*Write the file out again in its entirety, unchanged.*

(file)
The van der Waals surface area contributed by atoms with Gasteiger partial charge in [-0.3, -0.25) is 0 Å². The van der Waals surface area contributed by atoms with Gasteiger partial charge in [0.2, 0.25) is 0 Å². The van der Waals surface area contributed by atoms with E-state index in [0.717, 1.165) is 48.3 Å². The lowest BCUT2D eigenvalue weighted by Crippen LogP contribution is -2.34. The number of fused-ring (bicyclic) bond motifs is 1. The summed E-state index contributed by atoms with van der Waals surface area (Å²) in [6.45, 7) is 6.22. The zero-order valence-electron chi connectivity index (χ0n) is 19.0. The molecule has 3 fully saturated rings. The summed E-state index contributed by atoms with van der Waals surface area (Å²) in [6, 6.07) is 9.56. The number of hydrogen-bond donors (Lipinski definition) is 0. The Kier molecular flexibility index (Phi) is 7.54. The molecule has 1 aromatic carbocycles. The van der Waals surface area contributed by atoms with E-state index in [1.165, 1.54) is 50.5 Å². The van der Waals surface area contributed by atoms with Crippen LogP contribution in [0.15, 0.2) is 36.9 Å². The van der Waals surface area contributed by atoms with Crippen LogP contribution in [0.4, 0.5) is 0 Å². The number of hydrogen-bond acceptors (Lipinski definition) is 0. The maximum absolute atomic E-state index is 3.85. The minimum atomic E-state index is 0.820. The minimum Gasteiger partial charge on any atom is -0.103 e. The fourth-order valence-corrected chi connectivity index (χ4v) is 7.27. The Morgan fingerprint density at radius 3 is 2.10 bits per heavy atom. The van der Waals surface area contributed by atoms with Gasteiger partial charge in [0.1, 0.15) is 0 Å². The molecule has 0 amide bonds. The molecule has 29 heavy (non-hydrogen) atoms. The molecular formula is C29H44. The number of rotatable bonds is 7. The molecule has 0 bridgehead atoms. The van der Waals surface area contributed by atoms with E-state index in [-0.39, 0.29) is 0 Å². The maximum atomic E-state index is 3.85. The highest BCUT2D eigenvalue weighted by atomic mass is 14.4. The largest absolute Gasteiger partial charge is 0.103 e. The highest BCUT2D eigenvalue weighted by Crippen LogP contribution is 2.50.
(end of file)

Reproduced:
The van der Waals surface area contributed by atoms with Gasteiger partial charge in [-0.3, -0.25) is 0 Å². The van der Waals surface area contributed by atoms with Gasteiger partial charge in [0.2, 0.25) is 0 Å². The van der Waals surface area contributed by atoms with E-state index in [0.717, 1.165) is 48.3 Å². The lowest BCUT2D eigenvalue weighted by Crippen LogP contribution is -2.34. The number of fused-ring (bicyclic) bond motifs is 1. The summed E-state index contributed by atoms with van der Waals surface area (Å²) in [6.45, 7) is 6.22. The zero-order valence-electron chi connectivity index (χ0n) is 19.0. The molecule has 3 fully saturated rings. The summed E-state index contributed by atoms with van der Waals surface area (Å²) in [6, 6.07) is 9.56. The number of hydrogen-bond donors (Lipinski definition) is 0. The Kier molecular flexibility index (Phi) is 7.54. The molecule has 1 aromatic carbocycles. The van der Waals surface area contributed by atoms with E-state index in [1.165, 1.54) is 50.5 Å². The van der Waals surface area contributed by atoms with Crippen LogP contribution in [0.15, 0.2) is 36.9 Å². The van der Waals surface area contributed by atoms with Crippen LogP contribution in [0.4, 0.5) is 0 Å². The number of hydrogen-bond acceptors (Lipinski definition) is 0. The maximum absolute atomic E-state index is 3.85. The minimum atomic E-state index is 0.820. The minimum Gasteiger partial charge on any atom is -0.103 e. The fourth-order valence-corrected chi connectivity index (χ4v) is 7.27. The Morgan fingerprint density at radius 3 is 2.10 bits per heavy atom. The van der Waals surface area contributed by atoms with Gasteiger partial charge in [0.1, 0.15) is 0 Å². The molecule has 0 amide bonds. The molecule has 29 heavy (non-hydrogen) atoms. The molecular formula is C29H44. The number of rotatable bonds is 7. The molecule has 0 bridgehead atoms. The van der Waals surface area contributed by atoms with E-state index in [-0.39, 0.29) is 0 Å². The maximum atomic E-state index is 3.85. The highest BCUT2D eigenvalue weighted by atomic mass is 14.4. The largest absolute Gasteiger partial charge is 0.103 e. The highest BCUT2D eigenvalue weighted by Crippen LogP contribution is 2.50.